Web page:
spirometry


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Related to spirometry: incentive spirometry

spirometry

 [spi-rom´ĕ-tre]
measurement of the breathing capacity by means of a spirometer; results can record total lung capacity, vital capacity, tidal volume, functional residual capacity, and residual volume.
incentive spirometry a goal-oriented inhalation maneuver in which the patient is encouraged by visual feedback from a spirometer to execute sustained maximal inhalation. Patients usually perform 10 to 20 sustained deep breath exercises an hour until they can achieve their predicted inspiratory reserve volume. See illustration.
Spirometry, showing respiratory volumes and capacities as subdivisions of total lung capacity. From Applegate, 2000.

spi·rom·e·try

(spī-rom'ĕ-trē),
Making pulmonary measurements with a spirometer.

spirometry

The measurement of the movement of air in and out of the lungs during various breathing maneuvers, which is the most important pulmonary function test. See Incentive spirometry, Pulmonary function test.

spi·rom·e·try

(spī-rom'ĕ-trē)
Making pulmonary measurements with a spirometer.

spirometry

(spi-rom'e-tre) [L. spirare, to breathe, + Gr. metron, measure]
Measurement of air flow and lung volumes. See: pulmonary function test
Enlarge picture
INCENTIVE SPIROMETER

incentive spirometry

Spirometry in which visual and vocal stimuli are given to the patient to produce maximum effort during deep breathing. Incentive spirometry is used most often in postoperative patients to prevent atelectasis.
See: illustration

spirometry

A lung function test used to determine the efficiency with which air passes from the atmosphere to the ALVEOLI of the lungs and carbon dioxide passes out. Spirometry can also be used to assess the maximum volume of air that can be made to pass in and out of the lungs (the vital capacity).

Spirometry

A test using an instrument called a spirometer that shows how difficult it is for an asthmatic patient to breathe. Used to determine the severity of asthma and to see how well it is responding to treatment.
Mentioned in: Asthma

spi·rom·e·try

(spī-rom'ĕ-trē)
Making pulmonary measurements with a spirometer.
References in periodicals archive ?
Mobile phone-linked spirometry technology has been designed specifically for evaluating lung function at primary care level, allowing patients access to potential diagnosis, monitoring and treatment in ways that are currently not available in these settings.
Patients again underwent spirometry postoperatively 1 month after surgery.
Keywords: Pulmonary function test, Spirometry, Forced vital capacity, forced expiratory volume, Regression analysis.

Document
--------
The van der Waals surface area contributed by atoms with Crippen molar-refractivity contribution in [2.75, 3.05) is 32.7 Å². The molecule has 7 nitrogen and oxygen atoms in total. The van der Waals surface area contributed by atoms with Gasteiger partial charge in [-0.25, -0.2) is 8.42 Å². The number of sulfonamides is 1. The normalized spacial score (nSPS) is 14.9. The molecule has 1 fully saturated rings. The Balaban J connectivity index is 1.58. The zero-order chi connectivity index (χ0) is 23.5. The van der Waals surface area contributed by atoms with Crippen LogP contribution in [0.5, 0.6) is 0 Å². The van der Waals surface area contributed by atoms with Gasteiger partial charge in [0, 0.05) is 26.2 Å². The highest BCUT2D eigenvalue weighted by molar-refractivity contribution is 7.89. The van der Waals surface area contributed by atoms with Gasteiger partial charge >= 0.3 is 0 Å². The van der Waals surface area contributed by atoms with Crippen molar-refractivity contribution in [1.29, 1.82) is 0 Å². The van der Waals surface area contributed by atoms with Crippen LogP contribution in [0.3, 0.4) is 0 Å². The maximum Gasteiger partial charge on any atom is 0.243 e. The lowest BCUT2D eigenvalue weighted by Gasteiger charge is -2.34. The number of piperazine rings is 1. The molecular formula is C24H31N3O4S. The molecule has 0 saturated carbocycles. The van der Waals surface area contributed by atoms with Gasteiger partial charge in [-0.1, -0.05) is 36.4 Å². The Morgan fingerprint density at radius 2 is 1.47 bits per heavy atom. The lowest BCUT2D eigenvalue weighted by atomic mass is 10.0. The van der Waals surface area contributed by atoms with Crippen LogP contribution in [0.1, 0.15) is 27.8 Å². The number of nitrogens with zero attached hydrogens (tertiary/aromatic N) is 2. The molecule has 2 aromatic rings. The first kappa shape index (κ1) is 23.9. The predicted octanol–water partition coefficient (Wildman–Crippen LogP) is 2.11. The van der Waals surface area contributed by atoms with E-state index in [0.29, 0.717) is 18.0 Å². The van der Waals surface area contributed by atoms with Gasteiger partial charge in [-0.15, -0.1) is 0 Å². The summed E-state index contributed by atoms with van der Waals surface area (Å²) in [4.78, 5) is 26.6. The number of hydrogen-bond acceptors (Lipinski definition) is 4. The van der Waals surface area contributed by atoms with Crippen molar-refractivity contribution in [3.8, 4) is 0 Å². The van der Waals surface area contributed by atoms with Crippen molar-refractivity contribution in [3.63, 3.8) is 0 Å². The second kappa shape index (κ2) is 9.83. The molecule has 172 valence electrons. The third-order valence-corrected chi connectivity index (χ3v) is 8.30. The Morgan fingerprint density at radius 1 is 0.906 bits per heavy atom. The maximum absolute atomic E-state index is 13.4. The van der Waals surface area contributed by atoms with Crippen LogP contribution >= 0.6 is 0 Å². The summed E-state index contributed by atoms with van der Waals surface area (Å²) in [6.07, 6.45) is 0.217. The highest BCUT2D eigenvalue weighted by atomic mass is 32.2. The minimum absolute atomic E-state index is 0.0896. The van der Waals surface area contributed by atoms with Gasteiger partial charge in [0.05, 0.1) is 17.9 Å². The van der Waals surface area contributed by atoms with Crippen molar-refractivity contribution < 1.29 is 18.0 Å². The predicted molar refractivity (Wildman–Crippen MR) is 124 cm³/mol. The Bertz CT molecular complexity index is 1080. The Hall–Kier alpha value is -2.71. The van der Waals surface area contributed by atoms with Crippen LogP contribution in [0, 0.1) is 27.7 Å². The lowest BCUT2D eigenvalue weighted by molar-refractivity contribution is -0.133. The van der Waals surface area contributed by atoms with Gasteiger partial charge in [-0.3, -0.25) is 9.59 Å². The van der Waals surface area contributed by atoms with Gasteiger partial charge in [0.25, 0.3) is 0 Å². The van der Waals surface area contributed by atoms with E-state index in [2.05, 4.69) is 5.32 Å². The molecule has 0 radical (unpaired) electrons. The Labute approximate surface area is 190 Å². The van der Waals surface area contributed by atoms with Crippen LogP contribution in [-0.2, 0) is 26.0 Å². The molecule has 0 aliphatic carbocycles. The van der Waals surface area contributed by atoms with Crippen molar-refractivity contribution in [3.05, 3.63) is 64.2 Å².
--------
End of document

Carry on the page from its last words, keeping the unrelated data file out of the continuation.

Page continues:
According to Meilan Han, MD, MS, a member of the GOLD Science Committee, since release of the 2017 guidelines, "clinicians have indicated that they like the flexibility the system provides in separating spirometry, symptoms, and exacerbation risk, as this more accurately reflects the heterogeneity we see in the COPD patient population." Nevertheless, how this approach influences long-term outcomes remains unclear.
KEYWORDS: Determinants of spirometry, Spirometry reference ranges, Spirometry reference equation, Spirometry in Asian children, Spirometry reference values in children/ adolescents.
To reassess the pulmonary function by spirometry in those patients after three months of normalisation of their TSH levels by levothyroxine treatment.
Two thousands four hundered and forty five (52.32%) had obstructive, (22.49%) restrictive, (12.9%) with mixed pattern and (4.3%) had normal spirometry. In obstructive patients bronchial asthma were (35.13%), COPD 741(30.3%) asthma-COPD overlap syndrome (ACOS) (9.48%), acute bronchitis (05.64%), bronchiectasis 173(7.07%) and unclear diagnosis (04.17%).
Data was collected in the school site and the following individuals were selected: healthy non-athletes (children not enrolled in high-performance sports federations), non-obese children (body mass index above 25 kg/[m.sup.2]) and non-undernourished (mass index lower than 18.5kg/[m.sup.2]) [10], children with no diagnosis or history of cardiorespiratory, musculoskeletal, rheumatic, neurological diseases, auditory or visual deficits, and children with normal spirometry parameters.
Joseph Carter, head of British Lung Foundation (BLF) Wales, said: "This is why we would like all health boards to invest more in diagnostic equipment - such as spirometry.
Joseph Carter, head of British Lung Foundation Wales, said: "This is why we would like all health boards to invest more in diagnostic equipment - such as spirometry.
Spirometry now stands apart from GOLD's ABCD symptom/exacerbation risk score with its own grade, with possibilities ranging from 1 to 4.